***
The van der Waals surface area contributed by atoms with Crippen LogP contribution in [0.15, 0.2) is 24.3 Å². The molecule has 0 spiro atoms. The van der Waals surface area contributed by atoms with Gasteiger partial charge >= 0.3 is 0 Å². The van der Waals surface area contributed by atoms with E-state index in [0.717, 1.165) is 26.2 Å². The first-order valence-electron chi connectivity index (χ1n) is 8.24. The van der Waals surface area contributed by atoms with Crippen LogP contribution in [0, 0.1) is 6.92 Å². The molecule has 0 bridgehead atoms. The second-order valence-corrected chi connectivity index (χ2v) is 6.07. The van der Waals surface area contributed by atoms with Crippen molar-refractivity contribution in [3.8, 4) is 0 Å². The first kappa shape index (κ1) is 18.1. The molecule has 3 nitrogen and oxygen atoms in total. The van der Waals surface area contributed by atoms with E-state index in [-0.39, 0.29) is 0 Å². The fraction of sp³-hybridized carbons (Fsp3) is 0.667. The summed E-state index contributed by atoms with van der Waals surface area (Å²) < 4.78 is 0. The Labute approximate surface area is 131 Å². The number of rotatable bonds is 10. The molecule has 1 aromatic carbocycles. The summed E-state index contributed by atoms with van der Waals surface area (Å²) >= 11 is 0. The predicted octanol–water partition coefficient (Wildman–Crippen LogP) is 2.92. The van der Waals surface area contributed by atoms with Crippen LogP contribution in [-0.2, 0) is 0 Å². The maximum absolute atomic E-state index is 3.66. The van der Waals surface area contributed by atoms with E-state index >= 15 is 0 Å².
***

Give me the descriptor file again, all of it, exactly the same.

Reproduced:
The van der Waals surface area contributed by atoms with Crippen LogP contribution in [0.15, 0.2) is 24.3 Å². The molecule has 0 spiro atoms. The van der Waals surface area contributed by atoms with Gasteiger partial charge >= 0.3 is 0 Å². The van der Waals surface area contributed by atoms with E-state index in [0.717, 1.165) is 26.2 Å². The first-order valence-electron chi connectivity index (χ1n) is 8.24. The van der Waals surface area contributed by atoms with Crippen LogP contribution in [0, 0.1) is 6.92 Å². The molecule has 0 bridgehead atoms. The second-order valence-corrected chi connectivity index (χ2v) is 6.07. The van der Waals surface area contributed by atoms with Crippen molar-refractivity contribution in [3.8, 4) is 0 Å². The first kappa shape index (κ1) is 18.1. The molecule has 3 nitrogen and oxygen atoms in total. The van der Waals surface area contributed by atoms with E-state index in [-0.39, 0.29) is 0 Å². The fraction of sp³-hybridized carbons (Fsp3) is 0.667. The summed E-state index contributed by atoms with van der Waals surface area (Å²) < 4.78 is 0. The Labute approximate surface area is 131 Å². The number of rotatable bonds is 10. The molecule has 1 aromatic carbocycles. The summed E-state index contributed by atoms with van der Waals surface area (Å²) >= 11 is 0. The predicted octanol–water partition coefficient (Wildman–Crippen LogP) is 2.92. The van der Waals surface area contributed by atoms with Crippen LogP contribution in [-0.2, 0) is 0 Å². The maximum absolute atomic E-state index is 3.66. The van der Waals surface area contributed by atoms with E-state index >= 15 is 0 Å².